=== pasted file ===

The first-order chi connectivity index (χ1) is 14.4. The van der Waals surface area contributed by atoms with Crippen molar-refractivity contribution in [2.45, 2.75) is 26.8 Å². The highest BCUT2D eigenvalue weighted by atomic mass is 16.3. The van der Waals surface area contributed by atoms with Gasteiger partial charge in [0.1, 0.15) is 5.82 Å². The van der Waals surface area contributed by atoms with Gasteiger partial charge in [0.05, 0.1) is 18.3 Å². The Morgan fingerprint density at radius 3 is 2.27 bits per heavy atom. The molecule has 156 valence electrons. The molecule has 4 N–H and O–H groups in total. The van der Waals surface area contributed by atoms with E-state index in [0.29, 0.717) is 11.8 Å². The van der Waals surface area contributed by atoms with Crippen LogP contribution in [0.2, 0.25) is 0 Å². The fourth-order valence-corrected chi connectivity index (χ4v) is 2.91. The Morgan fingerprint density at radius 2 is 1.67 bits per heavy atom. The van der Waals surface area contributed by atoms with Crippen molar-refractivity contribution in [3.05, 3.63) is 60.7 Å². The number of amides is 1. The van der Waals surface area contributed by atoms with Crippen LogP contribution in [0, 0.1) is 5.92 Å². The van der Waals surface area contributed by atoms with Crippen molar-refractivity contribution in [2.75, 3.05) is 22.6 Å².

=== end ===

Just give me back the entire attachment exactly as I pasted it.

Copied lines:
The first-order chi connectivity index (χ1) is 14.4. The van der Waals surface area contributed by atoms with Crippen molar-refractivity contribution in [2.45, 2.75) is 26.8 Å². The highest BCUT2D eigenvalue weighted by atomic mass is 16.3. The van der Waals surface area contributed by atoms with Gasteiger partial charge in [0.1, 0.15) is 5.82 Å². The van der Waals surface area contributed by atoms with Gasteiger partial charge in [0.05, 0.1) is 18.3 Å². The Morgan fingerprint density at radius 3 is 2.27 bits per heavy atom. The molecule has 156 valence electrons. The molecule has 4 N–H and O–H groups in total. The van der Waals surface area contributed by atoms with E-state index in [0.29, 0.717) is 11.8 Å². The van der Waals surface area contributed by atoms with Crippen LogP contribution in [0.2, 0.25) is 0 Å². The fourth-order valence-corrected chi connectivity index (χ4v) is 2.91. The Morgan fingerprint density at radius 2 is 1.67 bits per heavy atom. The van der Waals surface area contributed by atoms with Crippen molar-refractivity contribution in [3.05, 3.63) is 60.7 Å². The number of amides is 1. The van der Waals surface area contributed by atoms with Crippen LogP contribution in [0, 0.1) is 5.92 Å². The van der Waals surface area contributed by atoms with Crippen molar-refractivity contribution in [2.75, 3.05) is 22.6 Å².